Meet the Sandwich Generation

by An Post Insurance | Nov 06, 2019

Modern society has given rise to a unique situation for adults in their 40s, 50s and 60’s, that wasn’t really prevalent in previous generations.  One in which they find themselves caring for elderly parents, and their own younger children.  If you find yourself in this position, you are now part of the “Sandwich Generation”.  

Someone who is part of the Sandwich Generation is thought to be “sandwiched” between caring for their aging parents, who may be unable to perform basic day to day tasks, or may be ill, and their own children who may require financial, physical and emotional support, even after they have left home.  A lot of these people will also be trying to juggle this responsibility as well as working in a full-time job.

Hands holding each other

Why is This Happening Now?

The funny thing is, this isn’t only happening now, it has been happening for years and yet the vast majority of people have never heard of it and don’t even realise that they are actually part of it.  ”Sandwich Generation” was originally coined back in 1981 by a social worker named Dorothy Miller and it was added to the Merriam-Webster dictionary in 2006.

The term is getting more exposure due to the fact that the number of people seemingly falling within the scope of the term is growing, mostly because women are delaying having children and people in general are living longer. 

Statistics You Can Chew On

A study carried out in Ireland in 2013 by TILDA* (The Irish Longitudinal Study on Ageing), provided some interesting statistics around the subject, with insights into financial costs, hours spent providing care and the types of care required. 

According to the study, women are the main contributor to the Sandwich Generation, but what is surprising is the volume at which they are represented.  Women in the Sandwich Generation account for 31% of ALL community dwelling women aged between the ages of 50 and 69, this is a total of over 140,000 women in Ireland. 

The study notes that women also contribute an average of 12 hours per month to household chores for their non-resident children.  That’s 12 hours where they are shopping and cleaning OUTSIDE their own home for their children that have flown the coop.

Half of all these women provide help to their parents with basic living requirements such as dressing, eating and bathing along with helping out with general chores, transportation and shopping.

A third of these women also look after their grandchildren, for an average of 34 hours per month, and in a lot of cases, still find time to maintain their full-time jobs.  While financially, 9% of sandwiched women would also contribute an average of €2,000 - €3,000 towards support for their parents and children over a 2-year period.

Daughter walking with elderly father in garden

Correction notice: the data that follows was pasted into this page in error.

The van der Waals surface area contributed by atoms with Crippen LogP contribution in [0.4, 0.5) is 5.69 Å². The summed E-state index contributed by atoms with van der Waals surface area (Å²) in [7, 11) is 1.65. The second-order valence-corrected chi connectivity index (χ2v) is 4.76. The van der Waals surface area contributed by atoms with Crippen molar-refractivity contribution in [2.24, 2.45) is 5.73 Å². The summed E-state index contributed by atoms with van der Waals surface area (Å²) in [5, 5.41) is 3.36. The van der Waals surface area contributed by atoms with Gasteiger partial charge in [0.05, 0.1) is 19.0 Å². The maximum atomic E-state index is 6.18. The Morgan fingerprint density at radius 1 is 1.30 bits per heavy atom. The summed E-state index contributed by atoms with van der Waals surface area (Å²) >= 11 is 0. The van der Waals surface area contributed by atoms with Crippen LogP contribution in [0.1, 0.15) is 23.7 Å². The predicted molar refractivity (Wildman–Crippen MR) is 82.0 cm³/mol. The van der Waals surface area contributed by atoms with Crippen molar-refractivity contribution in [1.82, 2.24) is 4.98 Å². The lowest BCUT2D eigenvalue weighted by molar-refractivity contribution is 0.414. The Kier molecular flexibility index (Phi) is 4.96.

Don't Panic

Being part of this growing group can be hard on the individuals involved, dealing with the stress and frustration can be challenging in itself.  The first step to take, if you feel pressure mounting, is to simply ask for help.  Friends and family might not be willing to help out in the care giving side, but they could be forthcoming in helping on daily chores, such as collecting and picking up the kids from school or collecting laundry items.  One less chore for you to worry about will give you more time to yourself when needed. 

And when that free time does come up, make the most of it.  Even if it is only a short period of time, like a 30 minute break in the hospital, don’t spend it worrying or fretting.  Take the time to stroll in the Hospital grounds, and if they have a nice garden, find a quiet space away from everyone and just switch off from everything.  Play some soothing music on your phone or lose yourself in an uplifting podcast.  If they have a chapel, it can be good for the mind and body to just sit in the silence and meditate, it’s also the perfect place to immerse yourself in a good book!

Your eating habits may also be disrupted so it is important to remember to have something ready that is both filling and nourishing.  Look into easy prep meals that can be thrown together quickly and stored for up to a week.  There are more than just cold salads to be made these days, with some great online resources, like www.simplemost.com, for amazing and simple recipe’s.

And finally, if the situation presents itself for you to take a nap, then take that nap!  Getting ample sleep can be tough in this situation so frequent naps are essential. 

Overall, the main thing is to remember to look after yourself, look for help where you can and if the timing is right, don’t be afraid to laugh.

Father and daughter walking

Where Do We Go From Here

In conclusion, the TILDA report states: 

A key challenge facing public health in Ireland will be the burgeoning ageing population and the increasing demands on the middle generation for both financial and informal care which may lead to an increasing negative impact on health.”

This is something we all need to consider, not just for the future, but right now. 

Ask yourself if you are part of the Sandwich Generation, and if not, do you know somebody who is?  Do they need help and can you provide any assistance to them?  Is there any way we can plan financially, or otherwise, to counter the effects of this situation? 

These are tough questions to an ongoing and increasing situation, with no easy answers, but it is up to all of us to contribute to this as best we can.

 * https://tilda.tcd.ie/publications/reports/pdf/Report_SandwichGeneration.pdf